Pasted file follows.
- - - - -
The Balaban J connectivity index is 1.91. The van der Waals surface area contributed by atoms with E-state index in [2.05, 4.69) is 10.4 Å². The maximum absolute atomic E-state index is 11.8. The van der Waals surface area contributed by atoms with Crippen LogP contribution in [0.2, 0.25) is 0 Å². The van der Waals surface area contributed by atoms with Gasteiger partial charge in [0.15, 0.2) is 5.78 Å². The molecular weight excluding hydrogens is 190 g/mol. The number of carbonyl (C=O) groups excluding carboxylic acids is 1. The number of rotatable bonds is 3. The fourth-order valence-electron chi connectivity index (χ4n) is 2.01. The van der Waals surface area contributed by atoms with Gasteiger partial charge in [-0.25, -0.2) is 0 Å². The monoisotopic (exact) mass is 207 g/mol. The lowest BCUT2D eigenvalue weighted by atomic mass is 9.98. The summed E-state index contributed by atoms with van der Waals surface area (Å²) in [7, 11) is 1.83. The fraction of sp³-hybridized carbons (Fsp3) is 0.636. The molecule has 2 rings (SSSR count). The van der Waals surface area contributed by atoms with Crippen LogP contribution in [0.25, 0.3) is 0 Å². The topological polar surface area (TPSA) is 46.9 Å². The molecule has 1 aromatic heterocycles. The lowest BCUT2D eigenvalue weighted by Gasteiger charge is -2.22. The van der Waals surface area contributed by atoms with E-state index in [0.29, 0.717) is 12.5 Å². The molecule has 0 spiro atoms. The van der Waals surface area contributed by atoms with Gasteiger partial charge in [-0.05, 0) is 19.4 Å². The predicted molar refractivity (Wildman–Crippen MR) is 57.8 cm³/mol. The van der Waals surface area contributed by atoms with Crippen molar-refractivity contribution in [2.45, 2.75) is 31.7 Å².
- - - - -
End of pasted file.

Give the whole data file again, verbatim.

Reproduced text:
The Balaban J connectivity index is 1.91. The van der Waals surface area contributed by atoms with E-state index in [2.05, 4.69) is 10.4 Å². The maximum absolute atomic E-state index is 11.8. The van der Waals surface area contributed by atoms with Crippen LogP contribution in [0.2, 0.25) is 0 Å². The van der Waals surface area contributed by atoms with Gasteiger partial charge in [0.15, 0.2) is 5.78 Å². The molecular weight excluding hydrogens is 190 g/mol. The number of carbonyl (C=O) groups excluding carboxylic acids is 1. The number of rotatable bonds is 3. The fourth-order valence-electron chi connectivity index (χ4n) is 2.01. The van der Waals surface area contributed by atoms with Gasteiger partial charge in [-0.25, -0.2) is 0 Å². The monoisotopic (exact) mass is 207 g/mol. The lowest BCUT2D eigenvalue weighted by atomic mass is 9.98. The summed E-state index contributed by atoms with van der Waals surface area (Å²) in [7, 11) is 1.83. The fraction of sp³-hybridized carbons (Fsp3) is 0.636. The molecule has 2 rings (SSSR count). The van der Waals surface area contributed by atoms with Crippen LogP contribution in [0.25, 0.3) is 0 Å². The topological polar surface area (TPSA) is 46.9 Å². The molecule has 1 aromatic heterocycles. The lowest BCUT2D eigenvalue weighted by Gasteiger charge is -2.22. The van der Waals surface area contributed by atoms with E-state index in [0.29, 0.717) is 12.5 Å². The molecule has 0 spiro atoms. The van der Waals surface area contributed by atoms with Gasteiger partial charge in [-0.05, 0) is 19.4 Å². The predicted molar refractivity (Wildman–Crippen MR) is 57.8 cm³/mol. The van der Waals surface area contributed by atoms with Crippen molar-refractivity contribution in [2.45, 2.75) is 31.7 Å².